The cluster screen can show you about anything you desire with customisable gauges that you can select between. It will show up to six different functions plus time of day.
After recording your track logs (or having them and want to load them) the unit uses a micro SD card to transfer the files in .GPX format. Saving, loading and transferring the files is very simple but renaming tracks is not an option in the device. Waypoints an be named in the device if you want to touch tiny buttons.
There is always a help menu if you get confused and it typically answered the questions we had.
Trail Tech is planning upgrades to the software and we have installed them in our units through an easy process using the Micro SD card. We suspect they will keep coming as features get unlocked and hopefully will always be free to keep your unit fresh with an optimized operating system and advances.
As an off-road and adventure bike navigation device we feel Trail Tech hits a home run with the Voyager Pro. It is priced comparable with other units with the same amount of features but the Voyager Pro's features are different. If you like to have the the best view of where you are on a small device and the ability to easily look around, the Voyager Pro is a winner. If you have your own .GPX files and want to follow or record new ones, the Voyager Pro is as good as any. Buddy tracking meant less stopping and waiting for friends (also equipped with a Voyager Pros) so on rides where you get spread out a little it is a real time saver especially when off the grid. It actually changed how our group rode and made those riders without the units jealous. But convincing a buddy to spend $600 bucks to ride with you will tell how much they like to really ride with you...Transferring files is a snap with the a common micro SD card (not included) between units and from your computer, especially with very common .GPX file types. And it really only lacks in the units inability to auto route you to places-- when you don’t know how to get there (even using the maps in the unit). In city traffic we were able to search out alternate routes in unfamiliar locations using the map screen with success even though it was not showing live traffic and telling us where to go. You still have to think for yourself sometimes, don't fall prey to the machine.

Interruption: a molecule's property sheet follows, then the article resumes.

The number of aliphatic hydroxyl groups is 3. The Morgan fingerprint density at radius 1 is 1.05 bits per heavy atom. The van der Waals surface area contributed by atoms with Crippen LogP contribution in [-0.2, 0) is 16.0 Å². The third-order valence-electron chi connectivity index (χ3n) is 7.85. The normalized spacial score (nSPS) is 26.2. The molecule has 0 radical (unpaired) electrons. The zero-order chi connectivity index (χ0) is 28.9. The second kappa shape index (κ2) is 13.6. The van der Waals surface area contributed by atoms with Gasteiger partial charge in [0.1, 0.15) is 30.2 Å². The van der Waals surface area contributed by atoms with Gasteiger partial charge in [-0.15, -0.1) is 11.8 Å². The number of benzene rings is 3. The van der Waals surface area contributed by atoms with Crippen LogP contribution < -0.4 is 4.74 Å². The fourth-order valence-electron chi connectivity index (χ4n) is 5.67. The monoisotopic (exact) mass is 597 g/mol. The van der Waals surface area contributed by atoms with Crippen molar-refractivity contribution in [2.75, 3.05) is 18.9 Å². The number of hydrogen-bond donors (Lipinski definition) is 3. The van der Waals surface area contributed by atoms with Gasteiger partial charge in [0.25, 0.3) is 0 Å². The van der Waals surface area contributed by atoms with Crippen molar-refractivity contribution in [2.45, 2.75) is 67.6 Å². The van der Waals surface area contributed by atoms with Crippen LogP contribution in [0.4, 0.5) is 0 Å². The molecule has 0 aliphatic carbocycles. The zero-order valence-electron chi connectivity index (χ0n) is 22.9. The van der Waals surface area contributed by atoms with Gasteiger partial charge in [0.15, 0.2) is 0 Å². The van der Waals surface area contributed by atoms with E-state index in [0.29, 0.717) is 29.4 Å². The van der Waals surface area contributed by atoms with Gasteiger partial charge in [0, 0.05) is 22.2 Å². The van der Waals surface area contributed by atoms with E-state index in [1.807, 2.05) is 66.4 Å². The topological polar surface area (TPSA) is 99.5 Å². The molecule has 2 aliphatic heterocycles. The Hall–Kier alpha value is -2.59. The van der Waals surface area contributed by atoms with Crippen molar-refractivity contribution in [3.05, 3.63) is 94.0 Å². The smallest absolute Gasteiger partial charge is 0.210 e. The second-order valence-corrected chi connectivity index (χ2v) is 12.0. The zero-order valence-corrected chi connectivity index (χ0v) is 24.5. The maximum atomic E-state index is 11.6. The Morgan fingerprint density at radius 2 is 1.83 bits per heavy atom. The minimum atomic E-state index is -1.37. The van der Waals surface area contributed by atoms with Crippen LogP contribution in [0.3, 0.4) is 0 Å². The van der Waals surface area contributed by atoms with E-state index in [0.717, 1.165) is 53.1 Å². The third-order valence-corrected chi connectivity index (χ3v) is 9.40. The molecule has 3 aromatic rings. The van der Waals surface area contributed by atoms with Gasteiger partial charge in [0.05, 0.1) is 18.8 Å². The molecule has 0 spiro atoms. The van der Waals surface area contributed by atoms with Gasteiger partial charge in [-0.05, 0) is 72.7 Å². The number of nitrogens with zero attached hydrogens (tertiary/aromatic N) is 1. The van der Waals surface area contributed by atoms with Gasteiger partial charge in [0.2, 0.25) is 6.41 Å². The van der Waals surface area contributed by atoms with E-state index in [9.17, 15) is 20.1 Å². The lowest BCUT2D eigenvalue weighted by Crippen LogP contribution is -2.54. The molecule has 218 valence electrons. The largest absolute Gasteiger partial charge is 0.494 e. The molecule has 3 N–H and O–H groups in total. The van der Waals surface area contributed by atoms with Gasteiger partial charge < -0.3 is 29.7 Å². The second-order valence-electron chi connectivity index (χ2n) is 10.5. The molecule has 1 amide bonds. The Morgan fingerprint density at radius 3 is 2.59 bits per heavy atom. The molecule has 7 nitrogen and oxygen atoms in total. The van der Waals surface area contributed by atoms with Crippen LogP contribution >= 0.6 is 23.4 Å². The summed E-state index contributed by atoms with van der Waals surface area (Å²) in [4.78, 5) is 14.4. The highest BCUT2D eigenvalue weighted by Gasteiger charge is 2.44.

Simply put, if the unit is right for you, it is right for you.